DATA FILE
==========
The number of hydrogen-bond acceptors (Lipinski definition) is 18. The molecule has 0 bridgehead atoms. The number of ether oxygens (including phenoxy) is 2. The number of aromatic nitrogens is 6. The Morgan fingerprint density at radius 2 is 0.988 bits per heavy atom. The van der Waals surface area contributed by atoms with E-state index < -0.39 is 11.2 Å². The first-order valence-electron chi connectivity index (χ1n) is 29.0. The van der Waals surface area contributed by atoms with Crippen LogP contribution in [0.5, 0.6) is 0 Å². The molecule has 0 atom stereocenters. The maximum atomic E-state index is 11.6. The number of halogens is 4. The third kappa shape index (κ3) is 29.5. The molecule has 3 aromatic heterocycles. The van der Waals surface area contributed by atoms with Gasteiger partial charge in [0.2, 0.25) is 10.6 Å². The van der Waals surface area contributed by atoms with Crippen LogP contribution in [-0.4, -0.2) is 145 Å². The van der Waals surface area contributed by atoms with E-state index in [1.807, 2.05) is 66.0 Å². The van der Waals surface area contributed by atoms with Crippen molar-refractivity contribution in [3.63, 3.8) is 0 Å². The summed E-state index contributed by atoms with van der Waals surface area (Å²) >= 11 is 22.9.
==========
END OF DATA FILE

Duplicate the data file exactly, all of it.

The number of hydrogen-bond acceptors (Lipinski definition) is 18. The molecule has 0 bridgehead atoms. The number of ether oxygens (including phenoxy) is 2. The number of aromatic nitrogens is 6. The Morgan fingerprint density at radius 2 is 0.988 bits per heavy atom. The van der Waals surface area contributed by atoms with E-state index < -0.39 is 11.2 Å². The first-order valence-electron chi connectivity index (χ1n) is 29.0. The van der Waals surface area contributed by atoms with Crippen LogP contribution in [0.5, 0.6) is 0 Å². The molecule has 0 atom stereocenters. The maximum atomic E-state index is 11.6. The number of halogens is 4. The third kappa shape index (κ3) is 29.5. The molecule has 3 aromatic heterocycles. The van der Waals surface area contributed by atoms with Gasteiger partial charge in [0.2, 0.25) is 10.6 Å². The van der Waals surface area contributed by atoms with Crippen LogP contribution in [-0.4, -0.2) is 145 Å². The van der Waals surface area contributed by atoms with E-state index in [1.807, 2.05) is 66.0 Å². The van der Waals surface area contributed by atoms with Crippen molar-refractivity contribution in [3.63, 3.8) is 0 Å². The summed E-state index contributed by atoms with van der Waals surface area (Å²) >= 11 is 22.9.